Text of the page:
Comedy is in the slow process of splashing water on its face, taking a long, hard look in the mirror and asking itself why it’s here and what it can do. Those that break through the exhausting release schedule for comedy specials right now do so by deconstruction, and if Nanette was the ultimate deconstruction of stand-up comedy’s content, HBO’s Drew Michael is perhaps the ultimate deconstruction of its form—stripping away its normal trappings to reveal what it does well and where it fails.
Written by and starring SNL writer Drew Michael and directed by Jerrod Carmichael, Drew Michael is a stark, polarizing special that you may fall to one side or the other on, depending whether or not you’re inclined to appreciate how directly the special asks you to reckon with it.
Which it does, in a big way, with Michael delivering his act directly to the camera in a stark black room, with stressful light shifts that weave through the special and give the space occasional dimension. This is, in general, a tense and stressful comedy special to watch, though it is definitely a comedy special, and is frequently hilarious. The context does sometimes make you feel insane for laughing out loud, though.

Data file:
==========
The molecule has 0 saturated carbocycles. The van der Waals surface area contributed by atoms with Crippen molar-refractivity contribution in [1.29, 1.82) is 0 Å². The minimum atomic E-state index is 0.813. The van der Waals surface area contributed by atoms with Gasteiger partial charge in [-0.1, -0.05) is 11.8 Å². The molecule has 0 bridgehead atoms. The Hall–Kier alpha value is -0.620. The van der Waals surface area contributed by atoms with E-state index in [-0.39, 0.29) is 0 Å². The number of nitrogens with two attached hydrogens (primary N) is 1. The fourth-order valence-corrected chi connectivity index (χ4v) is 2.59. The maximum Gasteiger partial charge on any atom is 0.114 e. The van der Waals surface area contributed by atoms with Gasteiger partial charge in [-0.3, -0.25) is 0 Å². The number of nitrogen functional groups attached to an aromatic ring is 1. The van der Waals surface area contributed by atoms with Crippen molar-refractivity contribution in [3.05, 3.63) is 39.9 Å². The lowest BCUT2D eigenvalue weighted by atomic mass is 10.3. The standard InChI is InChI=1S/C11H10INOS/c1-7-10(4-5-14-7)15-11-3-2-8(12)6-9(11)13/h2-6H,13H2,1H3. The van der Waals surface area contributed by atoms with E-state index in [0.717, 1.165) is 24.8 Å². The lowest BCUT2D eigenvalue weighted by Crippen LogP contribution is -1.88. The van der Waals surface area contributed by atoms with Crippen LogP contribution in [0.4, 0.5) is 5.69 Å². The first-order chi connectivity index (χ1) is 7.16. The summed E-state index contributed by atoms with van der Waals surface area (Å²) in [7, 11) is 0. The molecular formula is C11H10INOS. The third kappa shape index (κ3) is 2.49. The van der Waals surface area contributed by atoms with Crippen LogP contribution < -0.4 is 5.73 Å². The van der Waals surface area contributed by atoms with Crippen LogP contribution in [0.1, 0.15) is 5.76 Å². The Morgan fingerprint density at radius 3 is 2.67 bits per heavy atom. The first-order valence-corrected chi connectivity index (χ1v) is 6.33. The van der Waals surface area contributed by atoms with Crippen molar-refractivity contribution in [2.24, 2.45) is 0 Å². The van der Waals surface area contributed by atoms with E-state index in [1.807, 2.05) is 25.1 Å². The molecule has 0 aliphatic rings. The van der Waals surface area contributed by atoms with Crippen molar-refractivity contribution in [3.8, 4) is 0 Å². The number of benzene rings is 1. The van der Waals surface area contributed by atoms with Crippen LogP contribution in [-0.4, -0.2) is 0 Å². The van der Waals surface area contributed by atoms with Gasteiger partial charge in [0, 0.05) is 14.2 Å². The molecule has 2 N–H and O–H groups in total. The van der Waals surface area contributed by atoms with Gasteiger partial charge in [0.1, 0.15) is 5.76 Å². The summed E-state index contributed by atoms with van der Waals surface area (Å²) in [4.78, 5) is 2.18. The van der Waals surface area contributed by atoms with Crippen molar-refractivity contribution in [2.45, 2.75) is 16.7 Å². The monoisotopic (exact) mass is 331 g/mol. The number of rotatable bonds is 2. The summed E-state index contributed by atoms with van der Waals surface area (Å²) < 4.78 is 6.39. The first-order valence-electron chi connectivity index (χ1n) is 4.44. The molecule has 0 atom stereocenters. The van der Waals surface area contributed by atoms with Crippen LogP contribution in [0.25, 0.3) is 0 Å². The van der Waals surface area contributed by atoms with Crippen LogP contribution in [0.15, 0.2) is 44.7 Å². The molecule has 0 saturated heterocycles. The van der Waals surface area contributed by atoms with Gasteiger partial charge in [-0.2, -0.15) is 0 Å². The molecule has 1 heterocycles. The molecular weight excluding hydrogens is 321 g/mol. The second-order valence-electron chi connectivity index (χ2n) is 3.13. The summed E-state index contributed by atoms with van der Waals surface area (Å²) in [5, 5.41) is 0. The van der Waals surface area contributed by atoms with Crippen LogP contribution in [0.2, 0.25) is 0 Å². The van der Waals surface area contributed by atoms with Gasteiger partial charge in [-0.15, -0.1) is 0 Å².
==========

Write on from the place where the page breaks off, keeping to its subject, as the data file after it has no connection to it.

Michael’s material is actually provocative, instead of the faux-provocative material from comedians that’s just kind of loud. He wants to challenge your preconceived notions of certain subjects, pushing back on the idea that you’d be offended at something like a suicide joke when suicidal people love suicide jokes (“that’s… their thing”), shaming you for trying to take away someone else’s feeling of being seen so you can save yourself some discomfort.
But if that sounds like an aggressive tactic, it is, and the special acknowledges that by interspersing video chats between Michael and his girlfriend. Though they sometimes drag, those moments make you actively nervous as you begin to suspect that the special might be positioning her as being sort of held captive by comedy. This is a special that’s extremely preoccupied with how masculinity affects the power a stand-up has over an audience. As it is slightly dicey to have that come strictly from two men, Michael and Carmichael are careful not to let Michael have the last word. As Michael seethes with frustration through his set, you are left wonderfully uncomfortable. This is the Annie Hall fourth-wall-break taken to its chilling logical extreme, and it’s very necessary.